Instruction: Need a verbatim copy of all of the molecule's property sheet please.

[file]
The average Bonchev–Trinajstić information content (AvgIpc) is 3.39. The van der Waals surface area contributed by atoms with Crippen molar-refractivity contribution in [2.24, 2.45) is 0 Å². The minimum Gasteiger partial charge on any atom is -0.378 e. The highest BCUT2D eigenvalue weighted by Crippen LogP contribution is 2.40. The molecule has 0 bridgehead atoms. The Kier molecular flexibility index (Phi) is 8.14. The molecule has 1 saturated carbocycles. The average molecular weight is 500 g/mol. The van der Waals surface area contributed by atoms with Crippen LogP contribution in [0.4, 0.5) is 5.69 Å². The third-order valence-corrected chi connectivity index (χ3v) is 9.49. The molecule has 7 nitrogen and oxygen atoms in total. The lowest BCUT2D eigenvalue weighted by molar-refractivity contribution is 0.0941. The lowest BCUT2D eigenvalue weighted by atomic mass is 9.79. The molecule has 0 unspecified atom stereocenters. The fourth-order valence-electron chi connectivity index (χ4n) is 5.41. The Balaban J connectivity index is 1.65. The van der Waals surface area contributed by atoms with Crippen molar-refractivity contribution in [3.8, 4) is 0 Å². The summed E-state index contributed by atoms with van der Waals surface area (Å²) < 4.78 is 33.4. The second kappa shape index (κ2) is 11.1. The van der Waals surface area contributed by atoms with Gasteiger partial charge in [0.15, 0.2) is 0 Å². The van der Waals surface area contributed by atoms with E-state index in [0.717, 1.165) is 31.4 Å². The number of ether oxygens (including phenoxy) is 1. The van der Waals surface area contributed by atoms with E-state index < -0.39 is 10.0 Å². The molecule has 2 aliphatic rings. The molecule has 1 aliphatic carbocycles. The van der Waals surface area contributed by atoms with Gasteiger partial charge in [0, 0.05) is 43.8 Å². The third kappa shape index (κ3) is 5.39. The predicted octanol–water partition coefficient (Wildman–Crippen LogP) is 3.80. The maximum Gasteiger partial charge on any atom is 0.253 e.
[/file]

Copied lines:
The average Bonchev–Trinajstić information content (AvgIpc) is 3.39. The van der Waals surface area contributed by atoms with Crippen molar-refractivity contribution in [2.24, 2.45) is 0 Å². The minimum Gasteiger partial charge on any atom is -0.378 e. The highest BCUT2D eigenvalue weighted by Crippen LogP contribution is 2.40. The molecule has 0 bridgehead atoms. The Kier molecular flexibility index (Phi) is 8.14. The molecule has 1 saturated carbocycles. The average molecular weight is 500 g/mol. The van der Waals surface area contributed by atoms with Crippen LogP contribution in [0.4, 0.5) is 5.69 Å². The third-order valence-corrected chi connectivity index (χ3v) is 9.49. The molecule has 7 nitrogen and oxygen atoms in total. The lowest BCUT2D eigenvalue weighted by molar-refractivity contribution is 0.0941. The lowest BCUT2D eigenvalue weighted by atomic mass is 9.79. The molecule has 0 unspecified atom stereocenters. The fourth-order valence-electron chi connectivity index (χ4n) is 5.41. The Balaban J connectivity index is 1.65. The van der Waals surface area contributed by atoms with Crippen molar-refractivity contribution in [3.8, 4) is 0 Å². The summed E-state index contributed by atoms with van der Waals surface area (Å²) < 4.78 is 33.4. The second kappa shape index (κ2) is 11.1. The van der Waals surface area contributed by atoms with Gasteiger partial charge in [0.15, 0.2) is 0 Å². The van der Waals surface area contributed by atoms with E-state index in [0.717, 1.165) is 31.4 Å². The number of ether oxygens (including phenoxy) is 1. The van der Waals surface area contributed by atoms with E-state index < -0.39 is 10.0 Å². The molecule has 2 aliphatic rings. The molecule has 1 aliphatic carbocycles. The van der Waals surface area contributed by atoms with Gasteiger partial charge in [0, 0.05) is 43.8 Å². The third kappa shape index (κ3) is 5.39. The predicted octanol–water partition coefficient (Wildman–Crippen LogP) is 3.80. The maximum Gasteiger partial charge on any atom is 0.253 e.